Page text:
These plays really show where he’s at. He has the ability to cover swaths of ground and is so reactive that he can beat plays to the spot.
His full on activity isn’t quite there yet, which isn’t a reflection of his motor, rather that he’s trying to do too much in a sense. He’s so focused on making plays at times that he takes himself out of them. Again, that’s not at all a negative! Jackson just turned 20, hasn’t even played 100 minutes in the NBA yet; take a breath, that’s what rebuilding/retooling/whatever Herb Simon and co. want to call right now, is about.
Perhaps the most enticing flashes and what sets Jackson apart from other is that lateral quickness we briefly touched on. He’s not just a “Yeah he can handle himself in ICE in a pinch” type of player.
Jackson can full-out switch most any ball-screens. It’s of course not perfect right now, because there is still a great deal for him to iron out with his footwork, positioning, using his hands and feet in tandem. But, man, just look at this. I am not sure how you can watch this and not come away with your interests piqued.
He’s struggled with fouling when switching, but again, it’s more about the framework. He’s showing the potential and possibility there.
Look no further than the Lakers game this past week when the Pacers went to an all-wings and IJax line-up and switched everything (along with some zone). They sparked a 7-0 run to get back into the game in the late 2nd quarter, thwarting the Lakers offense and getting out in transition to close the gap.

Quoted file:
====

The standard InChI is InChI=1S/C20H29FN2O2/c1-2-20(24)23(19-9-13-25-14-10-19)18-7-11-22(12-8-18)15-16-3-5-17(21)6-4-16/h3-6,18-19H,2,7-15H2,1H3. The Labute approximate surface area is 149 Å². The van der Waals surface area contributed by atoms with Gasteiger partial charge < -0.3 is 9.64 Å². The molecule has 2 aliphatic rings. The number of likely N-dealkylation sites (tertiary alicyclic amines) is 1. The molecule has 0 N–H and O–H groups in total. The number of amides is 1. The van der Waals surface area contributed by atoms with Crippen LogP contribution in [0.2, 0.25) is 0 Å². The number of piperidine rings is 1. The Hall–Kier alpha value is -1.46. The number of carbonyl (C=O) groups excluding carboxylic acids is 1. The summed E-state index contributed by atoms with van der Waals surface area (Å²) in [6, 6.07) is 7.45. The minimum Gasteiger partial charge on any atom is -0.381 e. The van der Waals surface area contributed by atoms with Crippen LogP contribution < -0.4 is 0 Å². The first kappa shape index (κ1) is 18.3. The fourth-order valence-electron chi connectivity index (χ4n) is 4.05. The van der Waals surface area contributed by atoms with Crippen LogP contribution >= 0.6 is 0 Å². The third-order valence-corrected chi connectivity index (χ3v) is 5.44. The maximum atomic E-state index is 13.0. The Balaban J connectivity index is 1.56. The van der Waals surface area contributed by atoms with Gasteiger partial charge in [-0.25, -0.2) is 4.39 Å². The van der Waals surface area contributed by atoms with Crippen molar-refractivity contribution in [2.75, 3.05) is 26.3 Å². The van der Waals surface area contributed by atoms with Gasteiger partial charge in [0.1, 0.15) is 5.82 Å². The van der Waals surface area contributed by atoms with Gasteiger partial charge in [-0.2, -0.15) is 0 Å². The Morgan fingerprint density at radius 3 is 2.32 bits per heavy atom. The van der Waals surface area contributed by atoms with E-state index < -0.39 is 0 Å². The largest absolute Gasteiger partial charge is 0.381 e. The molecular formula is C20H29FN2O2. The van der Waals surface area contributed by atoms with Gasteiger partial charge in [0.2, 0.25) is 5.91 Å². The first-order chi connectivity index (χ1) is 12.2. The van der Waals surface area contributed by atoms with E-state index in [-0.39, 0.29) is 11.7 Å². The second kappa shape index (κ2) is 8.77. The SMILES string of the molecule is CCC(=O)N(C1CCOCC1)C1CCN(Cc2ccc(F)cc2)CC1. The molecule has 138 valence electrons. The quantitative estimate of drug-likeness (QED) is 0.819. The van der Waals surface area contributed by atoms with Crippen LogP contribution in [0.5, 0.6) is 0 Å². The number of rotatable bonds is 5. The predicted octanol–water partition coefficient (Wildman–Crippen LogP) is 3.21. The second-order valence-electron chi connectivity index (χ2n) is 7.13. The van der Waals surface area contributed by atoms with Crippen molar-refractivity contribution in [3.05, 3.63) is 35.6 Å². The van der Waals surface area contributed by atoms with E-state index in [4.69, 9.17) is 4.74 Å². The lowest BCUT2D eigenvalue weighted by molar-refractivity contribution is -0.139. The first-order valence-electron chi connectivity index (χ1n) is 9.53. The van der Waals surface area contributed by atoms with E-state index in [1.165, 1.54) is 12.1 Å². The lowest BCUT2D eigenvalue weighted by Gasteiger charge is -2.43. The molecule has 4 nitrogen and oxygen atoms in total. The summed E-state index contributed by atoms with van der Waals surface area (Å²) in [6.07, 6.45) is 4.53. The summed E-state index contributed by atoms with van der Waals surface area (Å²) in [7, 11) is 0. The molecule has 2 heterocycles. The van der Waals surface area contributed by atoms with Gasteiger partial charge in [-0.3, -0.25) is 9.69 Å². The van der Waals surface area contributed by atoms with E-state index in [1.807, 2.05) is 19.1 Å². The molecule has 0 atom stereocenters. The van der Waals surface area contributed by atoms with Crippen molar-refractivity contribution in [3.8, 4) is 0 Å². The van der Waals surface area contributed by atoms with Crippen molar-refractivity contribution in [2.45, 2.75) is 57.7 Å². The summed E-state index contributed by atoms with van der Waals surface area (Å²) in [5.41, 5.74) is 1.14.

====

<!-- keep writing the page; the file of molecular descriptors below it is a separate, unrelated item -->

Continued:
Jackson can be a bit too physical and had struggles with fouls last night against Phoenix when switching onto guards.
The process is there, it’ll just be about cleaning up his rough spots and smoothing over the edges. He’s showing the capability to do things that no one on the Pacers can and the bump in NBA minutes will only aide in his development.
Jackson has a ways to go as a player to be fully NBA ready. He’s not quite sure where to be on the court offensively, he needs to get stronger, he needs to hone many aspects of his game. But, Jackson’s emergence provides another bright spot in a season that has been remarkably lacking in them.
Jackson has the framework, how will he fill it out? How will his shot come along and can it open up face-up aspects of his skillset and a drive game? Is there more utility for him as a DHO operator and trigger man? Can he develop as a short-roll playmaker?
The uncertainty and expansiveness of potential is awesome.
Be patient with your expectations of him and enjoy the process of his development. It’s going to take time and he’s going to be a work in progress, but that’s part of the joy in watching basketball, just one that the Pacers haven’t particularly show-cased for quite some time.